The underlying causes of RD are still a matter of debate. Deficits in neuronal migration were suggested over 30 years ago when cortical anomalies were found in patients with dyslexia in postmortem histopathological studies (Galaburda and Kemper 1979; Galaburda et al. 1985). Cortical projection neurons generated in the ventricular zone migrate radially to form the cortical plate during development (Rakic 1972, 1978), and this migration process is critical for the correct lamination and function of the cerebral cortex. Once the first dyslexia susceptibility candidate genes were identified, these early findings prompted the analysis of their roles during cortical development, particularly in migration. The studies were carried out in rats, using in utero electroporation of small hairpin RNAs (shRNAs) to downregulate gene expression. For Kiaa0319, these treatments led to migration defects (Paracchini et al. 2006; Peschansky et al. 2010; Adler et al. 2013) with many targeted neurons failing to migrate and giving rise to white matter heterotopias in postnatal animals, as well as hippocampal dysplasia in some cases. In addition, behavioural studies performed with these shRNA-treated rats have also found deficits in spatial learning and rapid auditory processing, particularly with speech-like sounds (Szalkowski et al. 2012; Centanni et al. 2014a, b). Similar results regarding migration impairment, obtained following the same experimental approach with other candidate genes such as DCDC2 and DYX1C1, led to the hypothesis that deficits in neuronal migration during development predispose to RD (reviewed in (Gabel et al. 2010)). The results obtained in rats after gene expression knockdown suggested that alteration of neuronal migration and/or cortical lamination would be expected after disruption of the homologous genes in the mouse. However, no anatomical evidence supporting this hypothesis has been found in Dcdc2- or Dyx1c1-deficient mice (Wang et al. 2011; Rendall et al. 2015). Interestingly, electrophysiological and behavioural changes have been reported in both cases (Gabel et al. 2011; Che et al. 2014; Truong et al. 2014; Rendall et al. 2015; Che et al. 2015) indicative of a role for these proteins in processes other than neuronal migration.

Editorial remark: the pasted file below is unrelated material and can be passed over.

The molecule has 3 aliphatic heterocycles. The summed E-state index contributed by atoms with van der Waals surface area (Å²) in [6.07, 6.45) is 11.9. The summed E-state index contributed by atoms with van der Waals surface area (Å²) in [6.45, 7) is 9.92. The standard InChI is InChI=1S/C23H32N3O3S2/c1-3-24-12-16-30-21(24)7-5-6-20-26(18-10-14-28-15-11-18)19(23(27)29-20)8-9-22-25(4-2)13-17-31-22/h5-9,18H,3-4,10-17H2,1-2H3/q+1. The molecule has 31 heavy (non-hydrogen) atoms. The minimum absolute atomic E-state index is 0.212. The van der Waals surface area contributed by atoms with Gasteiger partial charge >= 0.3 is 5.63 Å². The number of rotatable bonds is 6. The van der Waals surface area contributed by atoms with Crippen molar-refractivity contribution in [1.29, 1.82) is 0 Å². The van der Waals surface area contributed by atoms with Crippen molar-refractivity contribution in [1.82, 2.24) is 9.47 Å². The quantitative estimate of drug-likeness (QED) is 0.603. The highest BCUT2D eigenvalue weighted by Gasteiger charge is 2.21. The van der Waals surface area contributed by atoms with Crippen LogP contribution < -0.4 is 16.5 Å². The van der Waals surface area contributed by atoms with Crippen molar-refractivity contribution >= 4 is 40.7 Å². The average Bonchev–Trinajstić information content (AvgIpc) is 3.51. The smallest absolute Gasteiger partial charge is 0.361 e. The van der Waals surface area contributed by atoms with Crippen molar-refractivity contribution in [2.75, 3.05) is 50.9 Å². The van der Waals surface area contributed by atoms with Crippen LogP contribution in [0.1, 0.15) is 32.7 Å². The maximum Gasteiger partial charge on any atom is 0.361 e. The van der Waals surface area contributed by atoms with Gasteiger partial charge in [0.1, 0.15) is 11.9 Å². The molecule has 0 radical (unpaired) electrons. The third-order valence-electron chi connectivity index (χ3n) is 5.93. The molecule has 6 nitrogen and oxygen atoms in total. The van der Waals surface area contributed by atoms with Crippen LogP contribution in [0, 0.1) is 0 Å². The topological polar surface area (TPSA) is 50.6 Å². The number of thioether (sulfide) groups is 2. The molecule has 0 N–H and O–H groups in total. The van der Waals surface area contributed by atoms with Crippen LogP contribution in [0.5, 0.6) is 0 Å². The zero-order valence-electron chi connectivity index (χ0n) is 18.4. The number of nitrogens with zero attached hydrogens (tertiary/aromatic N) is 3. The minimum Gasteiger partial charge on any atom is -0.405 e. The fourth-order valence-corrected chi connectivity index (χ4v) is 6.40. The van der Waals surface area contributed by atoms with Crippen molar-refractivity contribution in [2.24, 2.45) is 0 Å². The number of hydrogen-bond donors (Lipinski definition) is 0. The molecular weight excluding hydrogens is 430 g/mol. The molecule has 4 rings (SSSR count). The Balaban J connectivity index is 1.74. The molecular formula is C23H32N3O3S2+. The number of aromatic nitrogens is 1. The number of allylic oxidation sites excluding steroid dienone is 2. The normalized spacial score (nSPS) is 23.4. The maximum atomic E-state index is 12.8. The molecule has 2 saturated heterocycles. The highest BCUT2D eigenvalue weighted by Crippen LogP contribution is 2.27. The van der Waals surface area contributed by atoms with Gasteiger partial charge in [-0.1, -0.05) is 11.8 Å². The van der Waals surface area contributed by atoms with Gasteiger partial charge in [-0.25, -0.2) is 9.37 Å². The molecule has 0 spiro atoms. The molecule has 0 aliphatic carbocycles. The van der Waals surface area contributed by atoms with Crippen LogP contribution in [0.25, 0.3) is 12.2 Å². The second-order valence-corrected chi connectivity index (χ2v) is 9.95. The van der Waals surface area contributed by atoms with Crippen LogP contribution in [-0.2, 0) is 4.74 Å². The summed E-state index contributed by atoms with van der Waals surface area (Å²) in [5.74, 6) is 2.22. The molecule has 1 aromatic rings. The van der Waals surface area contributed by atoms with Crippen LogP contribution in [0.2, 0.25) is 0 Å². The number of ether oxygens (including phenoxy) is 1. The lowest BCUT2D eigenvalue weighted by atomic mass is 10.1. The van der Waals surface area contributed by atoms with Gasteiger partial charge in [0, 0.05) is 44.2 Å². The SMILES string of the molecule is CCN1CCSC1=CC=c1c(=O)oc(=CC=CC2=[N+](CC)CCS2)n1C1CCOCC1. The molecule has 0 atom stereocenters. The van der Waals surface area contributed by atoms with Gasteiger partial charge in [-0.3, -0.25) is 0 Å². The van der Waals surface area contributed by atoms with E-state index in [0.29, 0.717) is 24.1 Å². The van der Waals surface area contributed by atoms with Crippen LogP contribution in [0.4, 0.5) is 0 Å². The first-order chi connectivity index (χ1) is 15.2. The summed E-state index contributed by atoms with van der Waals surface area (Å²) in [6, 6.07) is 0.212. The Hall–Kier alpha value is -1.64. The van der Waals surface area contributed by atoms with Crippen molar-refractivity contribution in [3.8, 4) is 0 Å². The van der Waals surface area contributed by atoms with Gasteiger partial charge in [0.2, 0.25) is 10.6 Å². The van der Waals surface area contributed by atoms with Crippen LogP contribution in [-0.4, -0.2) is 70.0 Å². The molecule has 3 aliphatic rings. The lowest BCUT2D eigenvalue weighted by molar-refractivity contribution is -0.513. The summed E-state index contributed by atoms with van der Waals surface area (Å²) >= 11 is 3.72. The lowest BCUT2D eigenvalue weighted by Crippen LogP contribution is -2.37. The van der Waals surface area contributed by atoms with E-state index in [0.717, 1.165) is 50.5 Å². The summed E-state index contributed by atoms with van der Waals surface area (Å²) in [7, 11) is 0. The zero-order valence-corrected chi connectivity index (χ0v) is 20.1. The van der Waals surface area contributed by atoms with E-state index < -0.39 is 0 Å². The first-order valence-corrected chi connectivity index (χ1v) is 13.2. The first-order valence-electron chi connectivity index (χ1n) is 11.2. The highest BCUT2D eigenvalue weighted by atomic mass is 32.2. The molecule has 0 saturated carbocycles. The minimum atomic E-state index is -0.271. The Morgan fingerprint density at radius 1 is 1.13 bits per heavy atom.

The main product of the KIAA0319 gene is a transmembrane protein that can localise to the plasma membrane (Velayos-Baeza et al. 2008). It follows the clathrin-mediated endocytic route (Levecque et al. 2009) and undergoes ectodomain shedding and intramembrane cleavage (Velayos-Baeza et al. 2010) generating fragments that can be released both intra- and extracellularly and that may act in signalling pathways. The KIAA0319 protein contains two cysteine-rich regions and 5 polycystic kidney disease (PKD) motifs in its extracellular domain (Velayos-Baeza et al. 2007). The PKD domains have been implicated in homophilic cell–cell adhesion (Ibraghimov-Beskrovnaya et al. 2000), suggesting that KIAA0319 could be involved in adhesion itself. KIAA0319 is expressed in the developing and adult brain both in humans and in rodents (Paracchini et al. 2006; Velayos-Baeza et al. 2007; Peschansky et al. 2010). This expression pattern and the potential role in adhesion are compatible with an involvement of KIAA0319 in neuronal migration, as suggested by the shRNA experiments performed in rats (Paracchini et al. 2006).
Here, we report the generation and initial characterisation of a Kiaa0319 knockout mouse line. Our results show that Kiaa0319 knockout mice do not display any overt anatomical, neurological or behavioural deficits, and suggest that either KIAA0319 is not a major factor influencing mouse corticogenesis or the other proteins could potentially compensate for its absence. These results may reflect species-specific differences and do not necessarily contradict those obtained in rats nor have to be a reflection of what would happen in primates/humans if KIAA0319 gene was disrupted in a similar way.
Materials and methods
Animals were housed with constant access to water and standard food under a 12-h light/dark cycle in controlled constant temperature and humidity. The maintenance and testing of these animals were performed under the UK Home Office guidelines for the treatment of animals under scientific procedures and the local ethical review board at the University of Oxford.